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Outsourced: What are signs, misconceptions of dating violence?

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Outsourced: Dating Violence

A staged photo of an act of relationship violence.

Editor’s note: This is the fourth in a series of columns discussing healthy relationships and sex lives from The Daily in partnership with the Gender + Equality Center, Goddard Health Center and Norman’s Adam & Eve. Some answers have been edited for brevity and clarity.

February is Teen Dating Violence Awareness Month, and although many college students are entering their 20s, dating violence can look fairly similar on all levels.

Dating violence can include controlling, abusive and aggressive behavior in a romantic relationship, according to the National Center for Victims of Crime.

The Daily asked Bliss Brown, coordinator for gender-based violence prevention programs for the Gender + Equality Center, and Leanne Ho, the GECs gender-based violence prevention intern, about what dating violence can look like and what resources are available on campus and in Norman.

What are some signs of dating violence, and what all does that include?

Most people know that if your partner hits you, that isn’t OK, but dating violence can take many forms, from physical abuse to emotional abuse. Signs of emotional abuse include control (ex: if your partner won’t let you see your friends), manipulation (ex: if your partner threatens to hurt themselves if you don’t give them attention), or gaslighting (ex: if your partner dismisses or invalidates your feelings).

What can dating violence look or sound like from the outside?

If your friend seems afraid of their partner or reluctant to share details about their relationship, that could be a red flag. Their partner might also prevent them from spending time with you, which might look like flakiness or constant unavailability. Unexplained injuries can signal physical abuse.

If someone has a friend in a problematic/abusive relationship, what can someone do without isolating the friend even more?

Although it might be difficult or confusing to see your friend getting hurt, it’s important to remember that there are many reasons that someone might stay in an unhealthy or abusive relationship. The best thing you can do is be there to listen and to offer resources. You can’t force your friend to leave the relationship, but you can be there for them until they’re ready to do so, and then support them afterward.

What are some common misconceptions people may have around dating violence?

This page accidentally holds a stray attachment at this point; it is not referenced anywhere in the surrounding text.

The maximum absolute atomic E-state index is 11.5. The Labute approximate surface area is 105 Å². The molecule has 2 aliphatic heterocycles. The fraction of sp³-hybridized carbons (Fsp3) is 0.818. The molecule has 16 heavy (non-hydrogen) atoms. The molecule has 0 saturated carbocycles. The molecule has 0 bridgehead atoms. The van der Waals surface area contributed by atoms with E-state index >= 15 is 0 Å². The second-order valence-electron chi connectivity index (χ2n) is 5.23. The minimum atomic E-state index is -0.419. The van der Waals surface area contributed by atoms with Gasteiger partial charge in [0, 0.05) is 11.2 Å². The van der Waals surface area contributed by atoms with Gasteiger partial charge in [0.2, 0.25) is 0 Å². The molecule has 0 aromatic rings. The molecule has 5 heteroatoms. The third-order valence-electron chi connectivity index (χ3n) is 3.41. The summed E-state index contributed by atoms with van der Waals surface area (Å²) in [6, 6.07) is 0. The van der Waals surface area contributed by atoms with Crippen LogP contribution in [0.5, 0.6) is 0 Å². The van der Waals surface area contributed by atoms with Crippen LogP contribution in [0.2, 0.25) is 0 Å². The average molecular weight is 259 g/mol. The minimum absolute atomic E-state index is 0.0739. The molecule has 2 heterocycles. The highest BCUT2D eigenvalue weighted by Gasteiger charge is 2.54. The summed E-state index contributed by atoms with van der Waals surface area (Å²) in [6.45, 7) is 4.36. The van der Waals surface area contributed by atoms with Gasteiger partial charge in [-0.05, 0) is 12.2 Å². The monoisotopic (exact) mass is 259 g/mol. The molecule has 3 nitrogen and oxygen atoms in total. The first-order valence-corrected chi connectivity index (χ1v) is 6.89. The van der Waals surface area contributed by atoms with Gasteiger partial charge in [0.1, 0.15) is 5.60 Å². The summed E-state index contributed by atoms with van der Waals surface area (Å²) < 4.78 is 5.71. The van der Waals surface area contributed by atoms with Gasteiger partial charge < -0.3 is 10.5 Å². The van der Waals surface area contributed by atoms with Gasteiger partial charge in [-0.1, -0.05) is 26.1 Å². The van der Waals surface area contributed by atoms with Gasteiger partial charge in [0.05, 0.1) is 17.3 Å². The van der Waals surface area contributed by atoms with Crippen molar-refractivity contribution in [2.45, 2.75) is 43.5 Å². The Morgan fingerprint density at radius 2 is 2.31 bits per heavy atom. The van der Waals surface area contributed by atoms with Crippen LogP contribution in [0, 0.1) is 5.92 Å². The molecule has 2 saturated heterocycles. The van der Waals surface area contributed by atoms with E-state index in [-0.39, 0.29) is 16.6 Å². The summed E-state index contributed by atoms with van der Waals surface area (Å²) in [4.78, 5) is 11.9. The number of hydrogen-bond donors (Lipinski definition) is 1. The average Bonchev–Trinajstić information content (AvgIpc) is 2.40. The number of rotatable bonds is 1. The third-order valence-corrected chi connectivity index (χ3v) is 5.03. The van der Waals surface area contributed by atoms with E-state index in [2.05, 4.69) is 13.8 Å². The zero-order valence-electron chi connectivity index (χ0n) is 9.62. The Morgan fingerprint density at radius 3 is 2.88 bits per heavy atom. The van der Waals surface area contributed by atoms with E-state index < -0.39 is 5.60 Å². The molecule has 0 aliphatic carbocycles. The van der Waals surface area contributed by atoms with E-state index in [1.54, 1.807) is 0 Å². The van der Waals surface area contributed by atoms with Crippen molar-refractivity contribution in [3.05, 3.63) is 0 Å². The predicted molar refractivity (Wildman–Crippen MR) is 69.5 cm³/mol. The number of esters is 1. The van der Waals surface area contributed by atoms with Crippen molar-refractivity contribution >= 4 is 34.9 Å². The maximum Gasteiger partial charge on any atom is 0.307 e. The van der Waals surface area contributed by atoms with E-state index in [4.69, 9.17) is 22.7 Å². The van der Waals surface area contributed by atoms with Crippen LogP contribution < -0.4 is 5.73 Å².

Misconception No. 1: “This would never happen to me.” Some people think that they would break up at the first sign of abuse or that they would never get into a relationship with an abusive person in the first place. The problem is that many abusers are excellent manipulators, who challenge boundaries and force victims into vulnerable positions.

Misconception No. 2: “Jealousy is a sign of love.” In reality, jealousy is one of the first warning signs of an unhealthy relationship. It is a sign of insecurity and distrust. We all can feel jealous from time to time, but using jealousy as an excuse to control a dating partner is abuse. If you start to feel jealous, it’s important to communicate openly and honestly with your partner.

Misconception No. 3: “Men can’t be victims of dating violence.” The reality is that anyone, regardless of gender identity, can be affected by dating violence. In addition, men may be less likely to report dating violence because they’re afraid of not being believed.

What resources are available on campus or in Norman for those in an abusive relationship?

OU Advocates is a 24/7 hotline for OU students, faculty, and staff experiencing sexual violence, stalking, harassment, and dating and domestic violence. You can call this number anytime day or night, 365 days a year to get support, ask questions, or get connected to other resources like free counseling, the rape crisis center, the sexual misconduct office, or the police department. There are both male and female advocates, and all OU Advocates services are free & confidential.

The Women’s Resource Center is a non-profit organization in Norman and is not a part of the University of Oklahoma, but they work closely with our OU Advocates team. The WRC provides several services, including Rape Crisis Center, Domestic Violence Shelter, Courtroom Advocacy & Legal Aid, Free Counseling, and Support Groups. Despite the name, it also serves men and gender non-conforming people.

Last but not least, the Gender + Equality Center, which runs the OU Advocates program, is a great place to go to get connected to other resources. Located on the second floor of the Union, right by Meacham Auditorium, the GEC is open 8-5, Monday through Friday. If you don’t feel comfortable calling OU Advocates, you can walk into the GEC and an Advocate will be available to assist you with anything you might need.

If you or a loved one may be a victim of dating violence or abuse, please reach out to one of the resources above or dial 911 in an emergency.

For other questions about healthy relationships, sex or other interactions, please ask a question anonymously using our Google Form.

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